32 Pages Posted: 4 Jan 2012
Date Written: December 27, 2011
People often wonder why economists analyze models whose assumptions are known to be false, while economists feel that they learn a great deal from such exercises. We suggest that part of the knowledge generated by academic economists is case-based rather than rule-based. That is, instead of offering general rules or theories that should be contrasted with data, economists often analyze models that are “theoretical cases”, which help understand economic problems by drawing analogies between the model and the problem. According to this view, economic models, empirical data, experimental results and other sources of knowledge are all on equal footing, that is, they all provide cases to which a given problem can be compared. We offer some complexity arguments that explain why case-based reasoning may sometimes be the method of choice; why economists prefer simple examples; and why a paradigm may be useful even if it does not produce theories.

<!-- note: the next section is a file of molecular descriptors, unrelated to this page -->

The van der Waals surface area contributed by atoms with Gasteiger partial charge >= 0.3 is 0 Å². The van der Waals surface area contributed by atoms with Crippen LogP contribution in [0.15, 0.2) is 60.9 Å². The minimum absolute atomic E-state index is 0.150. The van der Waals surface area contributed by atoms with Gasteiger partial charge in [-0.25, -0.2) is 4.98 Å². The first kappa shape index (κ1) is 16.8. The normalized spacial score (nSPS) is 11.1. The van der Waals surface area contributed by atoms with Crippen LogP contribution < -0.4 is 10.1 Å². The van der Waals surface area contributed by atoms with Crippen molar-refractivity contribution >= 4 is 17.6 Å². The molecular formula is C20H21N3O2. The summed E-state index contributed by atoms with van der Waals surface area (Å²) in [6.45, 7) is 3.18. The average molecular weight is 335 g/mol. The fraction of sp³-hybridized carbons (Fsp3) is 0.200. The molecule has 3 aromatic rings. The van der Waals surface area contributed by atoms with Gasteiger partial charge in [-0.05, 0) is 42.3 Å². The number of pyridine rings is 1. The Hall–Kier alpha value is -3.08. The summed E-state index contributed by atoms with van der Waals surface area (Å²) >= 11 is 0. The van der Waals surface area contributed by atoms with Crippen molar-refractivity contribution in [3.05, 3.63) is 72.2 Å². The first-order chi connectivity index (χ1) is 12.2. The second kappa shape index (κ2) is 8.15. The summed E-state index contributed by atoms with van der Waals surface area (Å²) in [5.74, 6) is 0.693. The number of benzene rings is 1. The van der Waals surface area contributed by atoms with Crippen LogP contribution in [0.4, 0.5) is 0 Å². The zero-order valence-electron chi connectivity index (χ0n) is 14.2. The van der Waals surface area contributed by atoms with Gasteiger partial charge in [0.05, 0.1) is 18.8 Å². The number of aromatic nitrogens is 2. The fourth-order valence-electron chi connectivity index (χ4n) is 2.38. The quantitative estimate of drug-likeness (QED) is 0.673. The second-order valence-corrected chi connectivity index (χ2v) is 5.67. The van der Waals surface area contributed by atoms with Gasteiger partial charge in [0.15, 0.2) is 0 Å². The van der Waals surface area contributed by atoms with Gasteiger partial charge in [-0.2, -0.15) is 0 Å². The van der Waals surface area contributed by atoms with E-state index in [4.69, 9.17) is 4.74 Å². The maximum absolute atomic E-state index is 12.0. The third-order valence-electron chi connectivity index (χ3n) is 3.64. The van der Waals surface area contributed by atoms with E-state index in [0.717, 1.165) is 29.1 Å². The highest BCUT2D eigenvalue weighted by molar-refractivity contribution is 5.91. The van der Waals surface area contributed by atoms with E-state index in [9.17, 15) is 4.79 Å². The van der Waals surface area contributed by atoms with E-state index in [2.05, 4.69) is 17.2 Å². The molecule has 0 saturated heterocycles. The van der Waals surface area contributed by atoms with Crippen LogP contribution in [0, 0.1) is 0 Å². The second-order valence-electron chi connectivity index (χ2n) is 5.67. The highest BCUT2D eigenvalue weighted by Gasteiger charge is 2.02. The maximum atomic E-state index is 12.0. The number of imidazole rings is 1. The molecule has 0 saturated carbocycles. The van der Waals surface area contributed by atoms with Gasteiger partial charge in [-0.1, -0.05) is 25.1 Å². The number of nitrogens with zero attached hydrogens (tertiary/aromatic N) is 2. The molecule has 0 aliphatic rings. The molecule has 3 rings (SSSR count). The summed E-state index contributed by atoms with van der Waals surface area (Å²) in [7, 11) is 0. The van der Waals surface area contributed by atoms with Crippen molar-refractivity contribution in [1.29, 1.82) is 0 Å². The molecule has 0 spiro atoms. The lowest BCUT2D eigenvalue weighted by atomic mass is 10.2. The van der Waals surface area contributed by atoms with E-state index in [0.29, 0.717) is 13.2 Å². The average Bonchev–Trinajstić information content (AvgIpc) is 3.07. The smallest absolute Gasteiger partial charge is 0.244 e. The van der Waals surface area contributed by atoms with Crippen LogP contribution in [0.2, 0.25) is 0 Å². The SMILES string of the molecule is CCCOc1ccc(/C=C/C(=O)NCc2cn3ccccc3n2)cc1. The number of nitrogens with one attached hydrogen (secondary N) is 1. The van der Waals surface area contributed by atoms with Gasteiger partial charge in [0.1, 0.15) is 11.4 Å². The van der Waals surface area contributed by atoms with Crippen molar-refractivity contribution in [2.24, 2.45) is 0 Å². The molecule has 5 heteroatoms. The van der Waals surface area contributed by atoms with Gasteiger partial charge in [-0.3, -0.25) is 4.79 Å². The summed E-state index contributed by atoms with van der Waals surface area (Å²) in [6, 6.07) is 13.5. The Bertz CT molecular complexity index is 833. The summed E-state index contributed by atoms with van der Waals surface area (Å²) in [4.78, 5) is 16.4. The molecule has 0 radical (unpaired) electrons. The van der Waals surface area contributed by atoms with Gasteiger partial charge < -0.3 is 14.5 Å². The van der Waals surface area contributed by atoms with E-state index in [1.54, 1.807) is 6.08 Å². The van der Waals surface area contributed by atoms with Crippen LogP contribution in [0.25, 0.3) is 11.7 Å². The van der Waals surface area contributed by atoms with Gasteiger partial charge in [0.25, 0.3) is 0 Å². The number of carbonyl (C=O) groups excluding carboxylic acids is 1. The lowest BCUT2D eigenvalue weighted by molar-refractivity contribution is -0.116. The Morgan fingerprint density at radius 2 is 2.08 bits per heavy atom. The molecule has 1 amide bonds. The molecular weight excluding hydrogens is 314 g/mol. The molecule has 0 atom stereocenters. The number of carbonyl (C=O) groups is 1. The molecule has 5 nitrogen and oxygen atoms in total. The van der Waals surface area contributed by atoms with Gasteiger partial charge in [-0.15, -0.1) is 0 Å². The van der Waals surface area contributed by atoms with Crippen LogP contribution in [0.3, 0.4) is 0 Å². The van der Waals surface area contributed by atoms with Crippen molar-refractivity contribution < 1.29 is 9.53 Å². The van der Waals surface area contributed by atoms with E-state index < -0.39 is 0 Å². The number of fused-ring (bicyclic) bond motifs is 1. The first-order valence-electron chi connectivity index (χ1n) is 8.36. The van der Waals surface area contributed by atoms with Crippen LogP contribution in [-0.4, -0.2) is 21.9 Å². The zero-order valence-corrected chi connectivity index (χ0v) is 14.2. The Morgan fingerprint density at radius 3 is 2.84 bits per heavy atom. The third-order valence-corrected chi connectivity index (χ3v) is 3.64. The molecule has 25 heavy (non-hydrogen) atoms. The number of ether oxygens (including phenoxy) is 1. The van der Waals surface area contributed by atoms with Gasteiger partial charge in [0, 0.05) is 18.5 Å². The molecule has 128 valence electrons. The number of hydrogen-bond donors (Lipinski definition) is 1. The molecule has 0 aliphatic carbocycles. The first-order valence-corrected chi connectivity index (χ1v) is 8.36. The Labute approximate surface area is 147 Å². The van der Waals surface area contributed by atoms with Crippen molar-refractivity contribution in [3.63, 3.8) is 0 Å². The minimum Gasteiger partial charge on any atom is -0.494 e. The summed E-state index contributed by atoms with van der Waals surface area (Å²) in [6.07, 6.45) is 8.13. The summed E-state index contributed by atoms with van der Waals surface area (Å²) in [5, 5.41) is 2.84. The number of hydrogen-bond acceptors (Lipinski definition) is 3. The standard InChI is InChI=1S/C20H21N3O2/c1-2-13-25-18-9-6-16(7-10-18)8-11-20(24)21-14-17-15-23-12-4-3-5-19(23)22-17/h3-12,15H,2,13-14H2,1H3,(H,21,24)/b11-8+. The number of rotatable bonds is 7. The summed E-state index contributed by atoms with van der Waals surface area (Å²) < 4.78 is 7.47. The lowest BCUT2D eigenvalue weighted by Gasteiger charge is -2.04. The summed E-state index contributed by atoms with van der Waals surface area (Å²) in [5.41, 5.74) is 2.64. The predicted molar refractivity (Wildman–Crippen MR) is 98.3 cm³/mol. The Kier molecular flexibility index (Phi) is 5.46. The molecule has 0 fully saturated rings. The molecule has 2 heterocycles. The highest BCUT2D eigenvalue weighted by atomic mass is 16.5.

Keywords: Methodology, Case-based reasoning
JEL Classification: B40, B41
Suggested Citation: Suggested Citation
Gilboa, Itzhak and Postlewaite, Andrew and Samuelson, Larry and Schmeidler, David, Economic Models as Analogies (December 27, 2011). PIER Working Paper No. 12-001. Available at SSRN: https://ssrn.com/abstract=1979472 or http://dx.doi.org/10.2139/ssrn.1979472